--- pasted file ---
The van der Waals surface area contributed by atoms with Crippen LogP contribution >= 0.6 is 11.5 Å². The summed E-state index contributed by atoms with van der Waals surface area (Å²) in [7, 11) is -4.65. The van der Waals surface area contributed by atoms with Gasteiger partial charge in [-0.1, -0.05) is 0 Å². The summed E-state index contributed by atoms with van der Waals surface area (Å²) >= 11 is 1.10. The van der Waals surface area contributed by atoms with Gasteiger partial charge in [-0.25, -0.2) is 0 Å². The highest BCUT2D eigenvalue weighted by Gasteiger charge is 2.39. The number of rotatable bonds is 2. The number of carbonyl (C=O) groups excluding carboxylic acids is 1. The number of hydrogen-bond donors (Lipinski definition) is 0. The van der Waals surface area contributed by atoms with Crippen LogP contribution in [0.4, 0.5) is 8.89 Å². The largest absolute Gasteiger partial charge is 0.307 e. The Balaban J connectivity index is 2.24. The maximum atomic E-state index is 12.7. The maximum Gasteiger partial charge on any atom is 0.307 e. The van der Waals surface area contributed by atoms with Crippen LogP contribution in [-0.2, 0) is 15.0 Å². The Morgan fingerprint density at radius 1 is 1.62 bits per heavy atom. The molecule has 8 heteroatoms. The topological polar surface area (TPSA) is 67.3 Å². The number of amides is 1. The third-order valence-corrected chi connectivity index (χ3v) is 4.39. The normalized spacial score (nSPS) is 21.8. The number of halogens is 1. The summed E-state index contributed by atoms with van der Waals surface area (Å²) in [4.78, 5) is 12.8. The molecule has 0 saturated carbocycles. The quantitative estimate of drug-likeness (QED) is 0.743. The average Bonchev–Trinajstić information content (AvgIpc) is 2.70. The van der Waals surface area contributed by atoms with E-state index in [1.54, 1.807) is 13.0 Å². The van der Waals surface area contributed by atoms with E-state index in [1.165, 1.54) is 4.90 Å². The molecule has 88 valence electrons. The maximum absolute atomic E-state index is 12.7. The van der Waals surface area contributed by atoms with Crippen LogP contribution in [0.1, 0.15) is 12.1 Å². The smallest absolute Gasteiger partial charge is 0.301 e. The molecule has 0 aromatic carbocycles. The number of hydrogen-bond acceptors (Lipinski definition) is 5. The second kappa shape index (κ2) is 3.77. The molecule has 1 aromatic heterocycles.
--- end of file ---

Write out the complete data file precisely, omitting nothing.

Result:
The van der Waals surface area contributed by atoms with Crippen LogP contribution >= 0.6 is 11.5 Å². The summed E-state index contributed by atoms with van der Waals surface area (Å²) in [7, 11) is -4.65. The van der Waals surface area contributed by atoms with Gasteiger partial charge in [-0.1, -0.05) is 0 Å². The summed E-state index contributed by atoms with van der Waals surface area (Å²) >= 11 is 1.10. The van der Waals surface area contributed by atoms with Gasteiger partial charge in [-0.25, -0.2) is 0 Å². The highest BCUT2D eigenvalue weighted by Gasteiger charge is 2.39. The number of rotatable bonds is 2. The number of carbonyl (C=O) groups excluding carboxylic acids is 1. The number of hydrogen-bond donors (Lipinski definition) is 0. The van der Waals surface area contributed by atoms with Crippen LogP contribution in [0.4, 0.5) is 8.89 Å². The largest absolute Gasteiger partial charge is 0.307 e. The Balaban J connectivity index is 2.24. The maximum atomic E-state index is 12.7. The maximum Gasteiger partial charge on any atom is 0.307 e. The van der Waals surface area contributed by atoms with Crippen LogP contribution in [-0.2, 0) is 15.0 Å². The Morgan fingerprint density at radius 1 is 1.62 bits per heavy atom. The molecule has 8 heteroatoms. The topological polar surface area (TPSA) is 67.3 Å². The number of amides is 1. The third-order valence-corrected chi connectivity index (χ3v) is 4.39. The normalized spacial score (nSPS) is 21.8. The number of halogens is 1. The summed E-state index contributed by atoms with van der Waals surface area (Å²) in [4.78, 5) is 12.8. The molecule has 0 saturated carbocycles. The quantitative estimate of drug-likeness (QED) is 0.743. The average Bonchev–Trinajstić information content (AvgIpc) is 2.70. The van der Waals surface area contributed by atoms with E-state index in [1.54, 1.807) is 13.0 Å². The van der Waals surface area contributed by atoms with E-state index in [1.165, 1.54) is 4.90 Å². The molecule has 88 valence electrons. The maximum absolute atomic E-state index is 12.7. The van der Waals surface area contributed by atoms with Crippen LogP contribution in [0.1, 0.15) is 12.1 Å². The smallest absolute Gasteiger partial charge is 0.301 e. The molecule has 0 aromatic carbocycles. The number of hydrogen-bond acceptors (Lipinski definition) is 5. The second kappa shape index (κ2) is 3.77. The molecule has 1 aromatic heterocycles.